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Opposition to fed auto bailouts falls


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Opposition to fed auto bailouts falls

David Shepardson / Detroit News Washington Bureau

Washington — The public's opposition to the government's auto bailouts has fallen below 50 percent for the first time.

A Rasmussen Reports national telephone survey released today found that 46 percent of adults said it was bad idea for the federal government to bail out General Motors Co., Chrysler Group LLC and their finance arms.

The same poll found 38 percent said the bailouts werea good idea, and 16 percent remain undecided.

Since President George W. Bush agreed to bail out GM and Chrysler and their finance arms with $25 billion in the final days of his presidency, voters have been consistently opposed to auto bailouts. As recently as July, 56 percent of Americans said they viewed the government loans as a bad idea. The poll of 1,000 people has a margin of error of three percentage points.

The results come as General Motors Co. has reported more than $4 billion in profits in the first nine months of the year and launched a successful initial public offering on Thursday.

Chrysler is launching a series of new or refreshed products and has made a net operating profit this year. President Barack Obama and Vice President Joe Biden will visit a Chrysler transmission plant in Kokomo, Ind., on Tuesday to tout the recovery of the auto industry.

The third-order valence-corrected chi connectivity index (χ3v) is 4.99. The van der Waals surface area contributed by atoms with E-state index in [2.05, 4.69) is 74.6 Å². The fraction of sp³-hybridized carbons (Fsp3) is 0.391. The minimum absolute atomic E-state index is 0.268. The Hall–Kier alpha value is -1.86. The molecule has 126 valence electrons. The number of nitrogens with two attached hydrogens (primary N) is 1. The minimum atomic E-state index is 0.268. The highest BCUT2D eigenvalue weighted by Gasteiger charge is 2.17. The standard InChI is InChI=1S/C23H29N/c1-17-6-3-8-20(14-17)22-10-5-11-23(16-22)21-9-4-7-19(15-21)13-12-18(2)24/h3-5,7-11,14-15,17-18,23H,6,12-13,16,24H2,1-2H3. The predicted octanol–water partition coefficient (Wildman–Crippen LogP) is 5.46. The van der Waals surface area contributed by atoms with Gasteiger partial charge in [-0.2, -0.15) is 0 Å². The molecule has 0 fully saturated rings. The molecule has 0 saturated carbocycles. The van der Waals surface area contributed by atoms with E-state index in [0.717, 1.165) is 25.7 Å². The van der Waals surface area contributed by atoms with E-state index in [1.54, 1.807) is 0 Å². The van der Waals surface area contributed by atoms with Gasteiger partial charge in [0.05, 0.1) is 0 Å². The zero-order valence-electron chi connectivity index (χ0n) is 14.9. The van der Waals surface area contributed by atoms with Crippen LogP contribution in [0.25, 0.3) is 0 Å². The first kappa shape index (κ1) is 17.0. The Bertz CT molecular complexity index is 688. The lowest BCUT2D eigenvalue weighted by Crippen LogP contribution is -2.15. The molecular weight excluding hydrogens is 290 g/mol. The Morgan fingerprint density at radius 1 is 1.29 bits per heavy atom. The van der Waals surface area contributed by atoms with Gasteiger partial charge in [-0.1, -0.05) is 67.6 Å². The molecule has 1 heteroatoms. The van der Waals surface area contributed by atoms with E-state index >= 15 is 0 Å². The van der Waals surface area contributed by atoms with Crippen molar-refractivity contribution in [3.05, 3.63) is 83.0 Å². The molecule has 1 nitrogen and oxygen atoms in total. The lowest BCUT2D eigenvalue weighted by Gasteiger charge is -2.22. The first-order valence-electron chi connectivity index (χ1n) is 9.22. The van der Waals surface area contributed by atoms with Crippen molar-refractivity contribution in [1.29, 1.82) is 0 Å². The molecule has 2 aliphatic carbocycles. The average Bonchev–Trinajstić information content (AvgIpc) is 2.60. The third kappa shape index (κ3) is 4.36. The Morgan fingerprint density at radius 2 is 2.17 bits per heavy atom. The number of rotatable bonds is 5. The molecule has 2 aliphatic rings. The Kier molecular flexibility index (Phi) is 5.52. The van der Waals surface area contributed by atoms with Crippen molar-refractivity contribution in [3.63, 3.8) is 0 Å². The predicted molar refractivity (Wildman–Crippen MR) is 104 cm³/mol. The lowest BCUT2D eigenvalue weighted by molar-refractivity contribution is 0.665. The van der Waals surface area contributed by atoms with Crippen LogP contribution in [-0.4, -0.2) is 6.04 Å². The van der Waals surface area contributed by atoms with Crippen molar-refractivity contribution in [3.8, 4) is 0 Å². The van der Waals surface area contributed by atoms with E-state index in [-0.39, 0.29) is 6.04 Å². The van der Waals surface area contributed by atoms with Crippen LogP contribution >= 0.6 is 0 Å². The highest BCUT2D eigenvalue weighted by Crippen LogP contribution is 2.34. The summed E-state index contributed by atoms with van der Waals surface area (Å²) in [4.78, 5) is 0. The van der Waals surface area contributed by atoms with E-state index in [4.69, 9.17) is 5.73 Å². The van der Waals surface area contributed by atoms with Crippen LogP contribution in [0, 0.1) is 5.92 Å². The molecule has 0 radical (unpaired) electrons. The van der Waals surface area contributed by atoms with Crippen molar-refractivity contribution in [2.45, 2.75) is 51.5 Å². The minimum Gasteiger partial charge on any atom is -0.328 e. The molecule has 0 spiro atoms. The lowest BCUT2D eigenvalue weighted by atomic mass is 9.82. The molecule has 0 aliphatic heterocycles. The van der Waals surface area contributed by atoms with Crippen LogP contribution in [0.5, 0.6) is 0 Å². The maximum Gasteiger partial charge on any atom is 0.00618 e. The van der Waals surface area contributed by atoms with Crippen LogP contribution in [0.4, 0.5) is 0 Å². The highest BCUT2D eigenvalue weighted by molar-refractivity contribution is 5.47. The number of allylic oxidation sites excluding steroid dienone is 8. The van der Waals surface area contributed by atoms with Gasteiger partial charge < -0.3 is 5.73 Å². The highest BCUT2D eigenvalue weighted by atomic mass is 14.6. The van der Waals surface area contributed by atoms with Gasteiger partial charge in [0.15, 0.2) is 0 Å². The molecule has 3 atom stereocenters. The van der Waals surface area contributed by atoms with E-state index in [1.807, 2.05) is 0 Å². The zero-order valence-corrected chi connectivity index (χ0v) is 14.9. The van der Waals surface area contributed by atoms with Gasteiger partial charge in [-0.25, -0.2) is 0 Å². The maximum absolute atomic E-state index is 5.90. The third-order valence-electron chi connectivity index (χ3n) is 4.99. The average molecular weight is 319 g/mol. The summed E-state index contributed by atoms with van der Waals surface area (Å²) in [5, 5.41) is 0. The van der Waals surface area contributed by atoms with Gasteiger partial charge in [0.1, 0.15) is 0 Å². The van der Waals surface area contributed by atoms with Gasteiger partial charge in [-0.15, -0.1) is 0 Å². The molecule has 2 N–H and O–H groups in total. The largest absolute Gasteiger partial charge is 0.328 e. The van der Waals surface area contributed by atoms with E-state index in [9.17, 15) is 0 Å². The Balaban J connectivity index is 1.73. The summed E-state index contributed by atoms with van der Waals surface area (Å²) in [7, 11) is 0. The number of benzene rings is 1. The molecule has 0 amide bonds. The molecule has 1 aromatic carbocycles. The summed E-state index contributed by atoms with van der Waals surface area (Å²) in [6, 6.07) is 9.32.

The news may explain why Americans say they optimistic that the taxpayer loans will be repaid. Fifty percent of those polled said it was very likely or somewhat likely that the government would be fully repaid, while 44 percent said it was not likely.

Seventy percent of Americans said they were confident that GM would still be in business a decade from now.

Most people who identified themselves as Republicans — 67 percent — said the auto bailouts were a bad idea, while 18 percent said they supported them.

Among Democrats, 62 percent said they supported the auto bailouts, while 25 percent opposed them.

Bush's recently released memoir defended the auto bailouts, saying he "had to safeguard American workers and families."

The former two-term president said his advisers warned "the immediate bankruptcy of the Big Three could cost more than a million jobs, decrease tax revenues by $150 billion and set back America's GDP by hundreds of billions of dollars."

In total, the U.S. government gave the auto industry an $85 billion bailout. The Treasury Department's most recent estimate is that taxpayers will lose $17 billion on the bailout.

The Canadian governments also loaned GM and Chrysler about $14 billion.

Obama has repeatedly noted the deep unpopularity of the bailouts, but defended it as the right decision to save more than 1 million jobs.

"The last thing folks wanted to see was us helping the auto industry," he said in September.

The survey of 1,000 Adults nationwide was conducted Nov.

18-19 — the day of GM's IPO and the following day.

From The Detroit News: http://detnews.com/article/20101122/AUTO01/11220400/Opposition-to-fed-auto-bailouts-falls#ixzz1632njjlP

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